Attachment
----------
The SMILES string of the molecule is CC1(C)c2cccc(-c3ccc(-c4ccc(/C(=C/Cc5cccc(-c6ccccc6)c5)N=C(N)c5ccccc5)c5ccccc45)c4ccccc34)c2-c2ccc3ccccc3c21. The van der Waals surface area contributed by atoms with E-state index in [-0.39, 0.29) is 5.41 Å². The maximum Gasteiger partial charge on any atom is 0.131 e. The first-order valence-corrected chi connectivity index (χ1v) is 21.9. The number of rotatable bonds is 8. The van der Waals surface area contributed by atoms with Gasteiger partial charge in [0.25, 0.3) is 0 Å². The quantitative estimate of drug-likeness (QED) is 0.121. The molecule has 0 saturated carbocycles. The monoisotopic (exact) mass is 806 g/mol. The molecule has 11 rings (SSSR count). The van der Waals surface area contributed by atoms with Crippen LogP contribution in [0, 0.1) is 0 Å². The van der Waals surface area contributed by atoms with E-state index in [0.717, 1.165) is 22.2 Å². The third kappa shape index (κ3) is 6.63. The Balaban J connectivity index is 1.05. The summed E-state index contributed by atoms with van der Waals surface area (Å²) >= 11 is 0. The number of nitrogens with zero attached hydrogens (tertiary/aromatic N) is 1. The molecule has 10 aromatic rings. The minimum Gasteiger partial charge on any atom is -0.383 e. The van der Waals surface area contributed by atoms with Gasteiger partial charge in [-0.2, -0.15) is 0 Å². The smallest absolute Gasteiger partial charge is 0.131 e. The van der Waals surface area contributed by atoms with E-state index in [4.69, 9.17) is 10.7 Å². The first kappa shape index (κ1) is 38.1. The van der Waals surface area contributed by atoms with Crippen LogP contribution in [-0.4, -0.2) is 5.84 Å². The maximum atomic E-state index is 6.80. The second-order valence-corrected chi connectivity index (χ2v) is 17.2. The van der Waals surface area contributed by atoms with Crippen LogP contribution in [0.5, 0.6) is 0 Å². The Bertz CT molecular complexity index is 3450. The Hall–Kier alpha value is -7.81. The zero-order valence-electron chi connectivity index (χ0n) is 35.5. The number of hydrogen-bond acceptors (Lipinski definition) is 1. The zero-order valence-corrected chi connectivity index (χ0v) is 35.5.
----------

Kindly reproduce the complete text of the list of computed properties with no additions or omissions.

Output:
The SMILES string of the molecule is CC1(C)c2cccc(-c3ccc(-c4ccc(/C(=C/Cc5cccc(-c6ccccc6)c5)N=C(N)c5ccccc5)c5ccccc45)c4ccccc34)c2-c2ccc3ccccc3c21. The van der Waals surface area contributed by atoms with E-state index in [-0.39, 0.29) is 5.41 Å². The maximum Gasteiger partial charge on any atom is 0.131 e. The first-order valence-corrected chi connectivity index (χ1v) is 21.9. The number of rotatable bonds is 8. The van der Waals surface area contributed by atoms with Gasteiger partial charge in [0.25, 0.3) is 0 Å². The quantitative estimate of drug-likeness (QED) is 0.121. The molecule has 0 saturated carbocycles. The monoisotopic (exact) mass is 806 g/mol. The molecule has 11 rings (SSSR count). The van der Waals surface area contributed by atoms with Crippen LogP contribution in [0, 0.1) is 0 Å². The van der Waals surface area contributed by atoms with E-state index in [0.717, 1.165) is 22.2 Å². The third kappa shape index (κ3) is 6.63. The Balaban J connectivity index is 1.05. The summed E-state index contributed by atoms with van der Waals surface area (Å²) >= 11 is 0. The number of nitrogens with zero attached hydrogens (tertiary/aromatic N) is 1. The molecule has 10 aromatic rings. The minimum Gasteiger partial charge on any atom is -0.383 e. The van der Waals surface area contributed by atoms with Gasteiger partial charge in [-0.2, -0.15) is 0 Å². The smallest absolute Gasteiger partial charge is 0.131 e. The van der Waals surface area contributed by atoms with E-state index in [4.69, 9.17) is 10.7 Å². The first kappa shape index (κ1) is 38.1. The van der Waals surface area contributed by atoms with Crippen LogP contribution in [-0.4, -0.2) is 5.84 Å². The maximum atomic E-state index is 6.80. The second-order valence-corrected chi connectivity index (χ2v) is 17.2. The van der Waals surface area contributed by atoms with Crippen LogP contribution in [0.5, 0.6) is 0 Å². The Bertz CT molecular complexity index is 3450. The Hall–Kier alpha value is -7.81. The zero-order valence-electron chi connectivity index (χ0n) is 35.5. The number of hydrogen-bond acceptors (Lipinski definition) is 1. The zero-order valence-corrected chi connectivity index (χ0v) is 35.5.